Guinea Pig Supercharges This Org’s Fundraising
I had the opportunity to talk with Christine Morrissey, sanctuary manager at Harvest Home Sanctuary. Christine has spearheaded some incredibly successful online fundraising via Facebook and other channels, so I wanted to extract some of her superstar expertise to share with you. Read on, then get to work with her many great, doable ideas.
Nancy: That image of Estella, the guinea pig, in a wheelchair must have generated more contacts than you ever expected. I just can’t get that image out of my mind. Could you share this story?
Christine: Our smallest animal resident, Estella, has quite a story of hope and second chances. That’s exactly what we focus on in our communications and fundraising, which is very different from most sanctuaries that shine a spotlight on the dark world of animals. We try to incorporate the positive—and there’s so much of it—and keep it fun and lighthearted while keeping it real.
Estella, who is more than a year old, is the tiniest resident at Harvest Home Animal Sanctuary, and she needed a wheelchair. A small child squeezed Estella so hard that her back broke, and she no longer has use of her lower body. But she has the will to move around like any guinea pig.
We organized a fundraiser via Facebook to construct a custom wheelchair for Estella. The chair is designed as an exercise mechanism to increase her enrichment and activity level.
Nancy: How did Estella get to Harvest Home?
Christine: Here’s Estella’s rescue story: She and her guinea pig beau, Pip, were dumped at an animal shelter in Calaveras County, California, in spring 2015, after being found abandoned by a nearby rural road.
After they were at the shelter for a month, a shelter volunteer reached out to Harvest Home Animal Sanctuary to see if we could rescue the pair. Upon arrival at our sanctuary, Estella was examined by our veterinarian and given the much-needed pain relief she deserved. Today, Estella is enjoying life to the fullest, especially with her new wheels on the way. We are happy to report she is happily married to little Pip.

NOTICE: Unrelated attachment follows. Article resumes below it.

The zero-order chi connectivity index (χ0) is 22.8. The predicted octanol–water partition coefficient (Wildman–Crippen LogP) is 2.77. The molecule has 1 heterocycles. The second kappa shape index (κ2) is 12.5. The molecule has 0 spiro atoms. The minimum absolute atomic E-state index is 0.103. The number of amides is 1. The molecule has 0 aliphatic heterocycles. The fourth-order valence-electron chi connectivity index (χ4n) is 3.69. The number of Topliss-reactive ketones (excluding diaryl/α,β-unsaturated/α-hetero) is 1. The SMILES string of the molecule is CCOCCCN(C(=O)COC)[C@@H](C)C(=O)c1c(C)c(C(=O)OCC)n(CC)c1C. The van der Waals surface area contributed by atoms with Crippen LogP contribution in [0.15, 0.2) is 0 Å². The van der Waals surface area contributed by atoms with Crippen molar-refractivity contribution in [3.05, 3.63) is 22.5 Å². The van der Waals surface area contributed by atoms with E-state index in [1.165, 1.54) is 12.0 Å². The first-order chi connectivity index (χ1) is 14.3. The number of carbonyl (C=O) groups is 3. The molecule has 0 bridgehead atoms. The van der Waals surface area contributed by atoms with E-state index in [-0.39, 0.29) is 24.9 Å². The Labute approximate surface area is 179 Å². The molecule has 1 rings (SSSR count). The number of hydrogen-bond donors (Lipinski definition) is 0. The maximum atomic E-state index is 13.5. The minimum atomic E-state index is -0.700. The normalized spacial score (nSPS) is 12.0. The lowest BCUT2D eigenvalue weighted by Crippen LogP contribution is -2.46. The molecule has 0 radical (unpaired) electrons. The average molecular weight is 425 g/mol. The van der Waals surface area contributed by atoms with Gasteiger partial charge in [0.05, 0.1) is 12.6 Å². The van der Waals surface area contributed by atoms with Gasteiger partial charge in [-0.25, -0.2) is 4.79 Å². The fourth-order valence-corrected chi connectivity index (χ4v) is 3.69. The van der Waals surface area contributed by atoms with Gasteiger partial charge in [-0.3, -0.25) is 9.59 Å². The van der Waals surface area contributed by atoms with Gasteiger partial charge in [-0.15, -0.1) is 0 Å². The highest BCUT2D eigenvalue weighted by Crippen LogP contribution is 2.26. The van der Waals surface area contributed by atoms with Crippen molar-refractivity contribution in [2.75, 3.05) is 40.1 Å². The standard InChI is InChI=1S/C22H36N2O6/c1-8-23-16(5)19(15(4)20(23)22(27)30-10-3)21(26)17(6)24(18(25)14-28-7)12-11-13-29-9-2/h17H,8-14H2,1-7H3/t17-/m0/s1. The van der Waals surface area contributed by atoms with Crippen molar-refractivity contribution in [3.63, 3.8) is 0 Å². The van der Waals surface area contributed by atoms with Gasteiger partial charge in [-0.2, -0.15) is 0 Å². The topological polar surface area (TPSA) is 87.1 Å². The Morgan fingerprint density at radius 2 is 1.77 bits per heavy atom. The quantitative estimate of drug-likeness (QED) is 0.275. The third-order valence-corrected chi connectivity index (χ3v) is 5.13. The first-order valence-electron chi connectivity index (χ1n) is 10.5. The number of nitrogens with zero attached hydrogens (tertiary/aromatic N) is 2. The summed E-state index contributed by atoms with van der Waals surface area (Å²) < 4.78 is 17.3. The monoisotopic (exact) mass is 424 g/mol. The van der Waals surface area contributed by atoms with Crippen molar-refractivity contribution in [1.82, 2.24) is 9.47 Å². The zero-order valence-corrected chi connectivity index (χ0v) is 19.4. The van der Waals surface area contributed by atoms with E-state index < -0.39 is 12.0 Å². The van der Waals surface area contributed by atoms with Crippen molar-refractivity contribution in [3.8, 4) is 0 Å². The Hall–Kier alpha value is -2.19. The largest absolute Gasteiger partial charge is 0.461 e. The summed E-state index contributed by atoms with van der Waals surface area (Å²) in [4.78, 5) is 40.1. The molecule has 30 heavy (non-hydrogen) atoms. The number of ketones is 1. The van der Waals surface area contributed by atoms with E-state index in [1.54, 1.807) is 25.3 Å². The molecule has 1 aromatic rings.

We are so inspired by her resiliency. When we shared a photo of Estella in her new wheelchair on Facebook, her story went viral through social media and dozens of media outlets around the globe, including People.com, NBC’s Today, ABC News, and the Daily Mail.
With Estella’s story circling the globe, many donors have signed up to sponsor her via our Network for Good donation page.
Nancy: Tell me about Harvest Home Animal Sanctuary and your role there.
Christine: Harvest Home is a farm animal rescue, rehabilitation, and humane education center in California’s San Joaquin Valley. We save and advocate for animals in need and house more than 200 rescued animals.
Nancy: How do you use visual storytelling, like Estella’s story, on Facebook and beyond to boost your fundraising?
Christine: Visual storytelling is central to our fundraising via social media and other online channels. With the aid of photos and videos, we easily connect with our supporters’ innate admiration for and fascination with animals.
Our supporters are passionate about helping animals in a meaningful way. They want to support our lifesaving work and make a difference in individual animals’ lives. Our monthly animal sponsorships—our take on monthly giving—are a popular avenue of giving in an individualized way.